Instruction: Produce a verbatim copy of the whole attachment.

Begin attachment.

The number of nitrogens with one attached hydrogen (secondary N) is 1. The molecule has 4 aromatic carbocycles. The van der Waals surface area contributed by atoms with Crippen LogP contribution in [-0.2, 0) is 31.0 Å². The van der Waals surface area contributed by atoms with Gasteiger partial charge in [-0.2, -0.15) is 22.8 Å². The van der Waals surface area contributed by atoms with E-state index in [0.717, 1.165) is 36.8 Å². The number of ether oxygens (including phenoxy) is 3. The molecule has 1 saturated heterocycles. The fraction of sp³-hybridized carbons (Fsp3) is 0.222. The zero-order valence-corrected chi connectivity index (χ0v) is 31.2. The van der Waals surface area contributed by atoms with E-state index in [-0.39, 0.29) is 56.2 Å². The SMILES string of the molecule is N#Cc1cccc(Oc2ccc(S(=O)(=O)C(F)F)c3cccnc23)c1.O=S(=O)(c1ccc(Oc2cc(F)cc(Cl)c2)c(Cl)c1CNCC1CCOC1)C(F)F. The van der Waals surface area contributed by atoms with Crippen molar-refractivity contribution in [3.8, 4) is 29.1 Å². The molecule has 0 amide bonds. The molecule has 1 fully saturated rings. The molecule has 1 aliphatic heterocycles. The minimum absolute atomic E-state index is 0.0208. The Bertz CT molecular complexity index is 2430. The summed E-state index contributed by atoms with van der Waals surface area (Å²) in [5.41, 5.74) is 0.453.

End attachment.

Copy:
The number of nitrogens with one attached hydrogen (secondary N) is 1. The molecule has 4 aromatic carbocycles. The van der Waals surface area contributed by atoms with Crippen LogP contribution in [-0.2, 0) is 31.0 Å². The van der Waals surface area contributed by atoms with Gasteiger partial charge in [-0.2, -0.15) is 22.8 Å². The van der Waals surface area contributed by atoms with E-state index in [0.717, 1.165) is 36.8 Å². The number of ether oxygens (including phenoxy) is 3. The molecule has 1 saturated heterocycles. The fraction of sp³-hybridized carbons (Fsp3) is 0.222. The zero-order valence-corrected chi connectivity index (χ0v) is 31.2. The van der Waals surface area contributed by atoms with E-state index in [-0.39, 0.29) is 56.2 Å². The SMILES string of the molecule is N#Cc1cccc(Oc2ccc(S(=O)(=O)C(F)F)c3cccnc23)c1.O=S(=O)(c1ccc(Oc2cc(F)cc(Cl)c2)c(Cl)c1CNCC1CCOC1)C(F)F. The van der Waals surface area contributed by atoms with Crippen molar-refractivity contribution in [3.8, 4) is 29.1 Å². The molecule has 0 amide bonds. The molecule has 1 fully saturated rings. The molecule has 1 aliphatic heterocycles. The minimum absolute atomic E-state index is 0.0208. The Bertz CT molecular complexity index is 2430. The summed E-state index contributed by atoms with van der Waals surface area (Å²) in [5.41, 5.74) is 0.453.